As promised I have posted here my opening remarks from the TeachOUT leadership lunch along with the three videos I showed during my portion of the talk…
“Because the WHOLE school should be a SAFE PLACE.”
In the fall of 2010-2011 the nation was called to attention by over a dozen nationally publicized suicides of LGBTQ youth who were all reportedly bullied, harassed, and assaulted in their schools.
This new media coverage and national awareness was heightened by the death of college freshman Tyler Clementi. This young Rutgers student was harassed and humiliated in his own dorm room by his roommate and another student. Within the first weeks of school Tyler took his own life. As the media grabbed onto this story, California middle schooler Seth Walsh was among many other suicide deaths reported on that were directly linked to anti-gay bullying and harassment in schools.
As coverage continued into the fall Seattle journalist Dan Savage took to the internet and started an “It Gets Better” campaign to tell LGBT youth that life would get better, “The minute gay youth walk away from high school.”
After Dan and his partner posted a YouTube video, thousands of people great and small came out of the woodwork to post a video to YouTube telling LGBT youth to “Hang in there, it gets better.”
In reality, LGBT youth will need to do more than just “Hang in there” to survive a public school education. Over 20 years of research consistently confirm that 80% of lgbt youth are consistently verbally harassed at school, a minimum of 40% are physically assaulted at school. In terms of hostility, LGBTQ are 7 times more likely to be threatened or injured with a weapon that their peers WHILE at school.
In considering the institutional nature of this hostile educational setting close to 20% of LGBT youth report hearing these remarks from faculty and over 80% report that faculty and staff do not intervene when anti-gay remarks are made.
One third of gay students miss an average of a day of school per month because they are unsafe at school. LGBT youth represent up to 40% of homeless youth. And these children are 4 times more likely to attempt suicide.
And who can these youth look up to as role models. Just who are the trusted adults Obama suggests these students seek out?
That’s correct. Gay, Lesbian, Bisexual, and Transgender teachers’ employment rights are only protected in 12 states in this country including here in Oregon.
And this professional discrimination against LGBT teachers goes on even as we know from recent studies that depression and other mental health issues, school absences, and suicide ideation among LGBT youth are decreased in places where there is a supportive educational environment for these children.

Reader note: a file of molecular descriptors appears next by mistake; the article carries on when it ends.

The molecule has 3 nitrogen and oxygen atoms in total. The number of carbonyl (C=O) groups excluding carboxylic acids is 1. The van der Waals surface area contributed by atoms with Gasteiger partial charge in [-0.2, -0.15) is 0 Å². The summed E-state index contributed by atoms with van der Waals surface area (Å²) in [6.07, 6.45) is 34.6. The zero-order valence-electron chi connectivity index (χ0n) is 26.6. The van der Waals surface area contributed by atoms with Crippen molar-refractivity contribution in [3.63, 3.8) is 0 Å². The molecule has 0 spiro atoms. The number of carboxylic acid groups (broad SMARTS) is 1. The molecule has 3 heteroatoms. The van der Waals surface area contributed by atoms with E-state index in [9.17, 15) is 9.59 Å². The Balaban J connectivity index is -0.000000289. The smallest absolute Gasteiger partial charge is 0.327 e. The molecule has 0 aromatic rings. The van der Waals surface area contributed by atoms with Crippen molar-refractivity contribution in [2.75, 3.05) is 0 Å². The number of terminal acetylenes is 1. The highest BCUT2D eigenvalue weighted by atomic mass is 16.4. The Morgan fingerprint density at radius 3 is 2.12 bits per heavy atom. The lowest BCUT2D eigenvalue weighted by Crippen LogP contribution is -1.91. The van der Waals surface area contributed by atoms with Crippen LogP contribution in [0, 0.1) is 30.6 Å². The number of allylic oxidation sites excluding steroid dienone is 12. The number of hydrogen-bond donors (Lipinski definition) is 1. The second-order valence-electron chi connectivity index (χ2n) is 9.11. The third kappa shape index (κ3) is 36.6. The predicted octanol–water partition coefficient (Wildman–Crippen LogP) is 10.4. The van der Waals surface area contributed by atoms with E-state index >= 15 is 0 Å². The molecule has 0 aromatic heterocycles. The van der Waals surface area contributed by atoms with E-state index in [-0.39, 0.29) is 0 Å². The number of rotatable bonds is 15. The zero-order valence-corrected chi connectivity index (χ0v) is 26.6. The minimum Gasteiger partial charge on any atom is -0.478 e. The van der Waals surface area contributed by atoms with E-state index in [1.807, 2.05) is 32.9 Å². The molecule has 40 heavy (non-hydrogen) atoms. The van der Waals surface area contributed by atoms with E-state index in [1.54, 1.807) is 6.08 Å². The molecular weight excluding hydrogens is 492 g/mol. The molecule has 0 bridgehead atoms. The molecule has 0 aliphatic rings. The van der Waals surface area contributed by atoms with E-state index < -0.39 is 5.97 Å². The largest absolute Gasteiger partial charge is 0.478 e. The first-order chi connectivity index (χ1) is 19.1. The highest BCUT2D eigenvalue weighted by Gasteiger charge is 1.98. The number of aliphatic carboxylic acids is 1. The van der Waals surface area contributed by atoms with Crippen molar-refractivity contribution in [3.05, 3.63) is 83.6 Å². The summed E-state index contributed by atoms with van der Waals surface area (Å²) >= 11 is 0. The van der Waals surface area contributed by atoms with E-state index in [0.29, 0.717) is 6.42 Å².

Just two weeks ago researchers from Columbia University published a study of 31,000 Oregon 11th graders which indicated that the many negative outcomes LGBT youth face are significantly decreased in positive environments.
And what were the criteria for a positive and potentially life saving environment?
The researchers scored 34 of Oregon’s 36 counties on how supportive of gays and lesbians the environment was based on
1.) the proportion of same-sex couples in the community;
2.) the proportion of registered Democrats in the community;
3.) whether schools had gay-straight alliances;
4.) whether schools had anti-bullying and antidiscrimination policies specifically protecting lesbian, gay and bisexual students.
The number one indicator of a safe and positive environment within this study was the proportion of same-sex couples in the community – OUT adults role models. This criteria speaks directly to these two LGBT teachers you just saw hiding behind handkerchiefs.
In January 1, 2008 the Oregon Equality Act, Public Law Number 100, Oregon SB 2 (2007) went into effect. The bill was designed to end discrimination based on a person’s real or perceived sexual orientation or gender identity in areas such as employment, housing and public accommodation.
Therefore it is no longer legal to discriminate against an Oregon educator for their presumed or proclaimed sexual orientation or gender identity. Yet the subtle and sometimes not so subtle silences permeate the K-12 education system suggesting to educators that it is considered ‘unprofessional’ to acknowledge that they are lesbian, gay, bisexual or a transgender person as well as a teacher within the community.
Professional discourses yet suggest that for a LGBT teacher to acknowledge their family, their partner, and their life would be ‘inappropriate’ at any level of education, and particularly ‘inappropriate’ at the elementary level of schooling.
In effect k-12 teaching operates as a ‘don’t ask don’t tell’ environment even as that “Telling” would reduce anti-gay and gender bullying and violence in schools and quite possibly save the life of a marginalized and isolated gay youth.
And so we are at a crossroads as education leaders. Will we continue to accept and in fact demand professional excellence from our LGBT colleagues while simultaneously pressing them into shaming silence in front of all of the students’ watchful eyes? Will we wait for this maligned minority group of professionals to somehow self-advocate this situation away while we go about the daily business of ignoring this brutal crisis among our students. Or will we move together as a professional community to advocate for these professionals as full colleagues and peers in the hopes that ALL Oregon schools will one day be described as positive environments.